Former President Donald Trump Challenges Presidential Immunity, Pre-Supreme Court Showdown

  • by:
  • Source: Wayne Dupree
  • 04/21/2024
The 45th president took to his social media platform, Truth Social, to argue that if he does not have presidential immunity from criminal prosecution for his actions on January 6, 2021, then President Joe Biden does not either, ahead of a Supreme Court hearing on the matter on April 25.

"Remember that if I were to lose my presidential immunity, Crooked Joe Biden would also lose it and would undoubtedly face prosecution for his numerous actual crimes," he stated in an April 20 letter. President Trump summed up the points his lawyers will make before the Supreme Court—in his absence—in a series of tweets.

On April 25, President Trump will appear in court in New York, almost 200 miles distant, rather than the Supreme Court. President Trump must be present when a jury considers evidence in a lawsuit alleging he fabricated financial records in an effort to influence the 2016 election, according to a trial court judge. Judge Juan Merchan of the New York Supreme Court rejected President Trump's argument of presidential immunity and further decided that evidence from his administration may be shown to the jury.

The Supreme Court's decision, which followed an Air Force contractor's lawsuit against President Richard Nixon after the contractor lost his job, established presidential immunity, which is not stated in the Constitution. In civil disputes, the supreme court decided that a president has complete immunity for conduct taken even "outside" of his office. The hearing on April 25 will be unprecedented since the court has never discussed presidential immunity from criminal prosecution.

President Trump said on Truth Social that "it would be impossible for a president to properly function, putting the United States of America in great and everlasting danger" if they are not immune from criminal prosecutions.

He said that, should the Supreme Court find against President Trump, future presidents would not be "guided by the fear of retribution," as counsel had contended in court documents. They stated that setting such a precedent would enable new governments to arbitrarily prosecute their predecessors and even run campaigns based on such a pledge.

President Trump has repeatedly claimed that the four charges against him are the result of "election interference," "witch hunts," and political persecution carried out at the Biden White House's request.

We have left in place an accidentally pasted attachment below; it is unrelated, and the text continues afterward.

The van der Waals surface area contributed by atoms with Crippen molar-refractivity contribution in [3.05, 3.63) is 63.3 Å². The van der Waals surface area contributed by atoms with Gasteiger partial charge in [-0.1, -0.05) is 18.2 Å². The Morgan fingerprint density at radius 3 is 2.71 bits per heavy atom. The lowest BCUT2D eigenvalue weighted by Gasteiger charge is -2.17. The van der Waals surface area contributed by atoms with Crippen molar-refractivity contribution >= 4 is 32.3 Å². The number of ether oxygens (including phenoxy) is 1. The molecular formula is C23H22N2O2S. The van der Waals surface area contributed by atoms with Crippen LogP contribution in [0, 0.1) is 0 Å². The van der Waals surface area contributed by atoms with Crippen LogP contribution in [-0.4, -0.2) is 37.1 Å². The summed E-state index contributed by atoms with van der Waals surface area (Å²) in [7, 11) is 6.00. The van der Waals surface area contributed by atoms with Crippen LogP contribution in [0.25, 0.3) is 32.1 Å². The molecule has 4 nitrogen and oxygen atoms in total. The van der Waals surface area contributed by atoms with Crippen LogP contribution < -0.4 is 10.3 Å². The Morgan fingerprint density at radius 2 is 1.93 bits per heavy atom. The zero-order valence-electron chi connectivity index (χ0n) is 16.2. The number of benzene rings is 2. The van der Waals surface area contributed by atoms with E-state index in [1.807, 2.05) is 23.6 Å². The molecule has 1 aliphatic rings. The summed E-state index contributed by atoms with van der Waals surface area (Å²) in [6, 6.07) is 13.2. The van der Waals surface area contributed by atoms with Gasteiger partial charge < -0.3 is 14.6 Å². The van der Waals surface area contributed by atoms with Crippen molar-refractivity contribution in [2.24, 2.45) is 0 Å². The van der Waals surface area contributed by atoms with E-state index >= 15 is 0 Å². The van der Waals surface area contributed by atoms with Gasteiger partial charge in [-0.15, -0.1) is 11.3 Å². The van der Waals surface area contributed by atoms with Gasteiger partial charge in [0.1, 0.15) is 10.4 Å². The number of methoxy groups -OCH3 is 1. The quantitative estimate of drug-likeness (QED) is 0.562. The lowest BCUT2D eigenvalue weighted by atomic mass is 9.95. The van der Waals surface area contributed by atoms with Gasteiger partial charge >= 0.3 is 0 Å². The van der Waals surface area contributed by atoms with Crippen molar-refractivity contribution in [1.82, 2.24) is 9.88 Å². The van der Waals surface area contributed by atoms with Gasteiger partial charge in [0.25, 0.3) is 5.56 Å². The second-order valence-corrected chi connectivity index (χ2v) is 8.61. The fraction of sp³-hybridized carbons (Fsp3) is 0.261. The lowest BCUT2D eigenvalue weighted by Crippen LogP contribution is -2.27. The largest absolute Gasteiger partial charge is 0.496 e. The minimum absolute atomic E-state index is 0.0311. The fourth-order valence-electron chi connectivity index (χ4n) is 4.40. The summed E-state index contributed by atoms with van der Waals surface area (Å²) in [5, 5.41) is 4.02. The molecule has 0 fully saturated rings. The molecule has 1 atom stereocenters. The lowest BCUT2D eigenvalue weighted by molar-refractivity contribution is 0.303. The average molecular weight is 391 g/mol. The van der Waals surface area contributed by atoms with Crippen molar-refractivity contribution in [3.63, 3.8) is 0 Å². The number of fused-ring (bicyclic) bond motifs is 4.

He has begun to refer to them as "Biden trials" in recent media comments.

According to President Trump, his political rivals "desperately" want to see him go to jail. "The great people of America will not stand for it; he is playing a very dangerous game."

Special Counsel Jack Smith is handling two cases at the federal level and two cases at the county level. President Biden has said that he is not involved in any of these matters.

House Republicans launched an impeachment investigation after President Trump made a lengthy list of charges that President Biden might face if it is determined that presidents are not exempt from criminal prosecution. One of the charges was that Biden made personal financial gains from foreign entities by using his office.

In addition, he mentioned "the Decimation of American Wealth through the Green New Scam, and so much more," the southern border crisis—which has turned into a major campaign topic for both sides—and the withdrawal from Afghanistan, which drew harsh criticism due to the deaths of numerous Americans.

Predictions from experts indicate that the Supreme Court will rule in June, giving the case enough time to go to trial before to the November presidential elections. Earlier this year, the Supreme Court considered an appeal of a case pertaining to ballot disqualification that may have prevented President Trump from running for office in a number of states. The Court made a swift ruling within a month.


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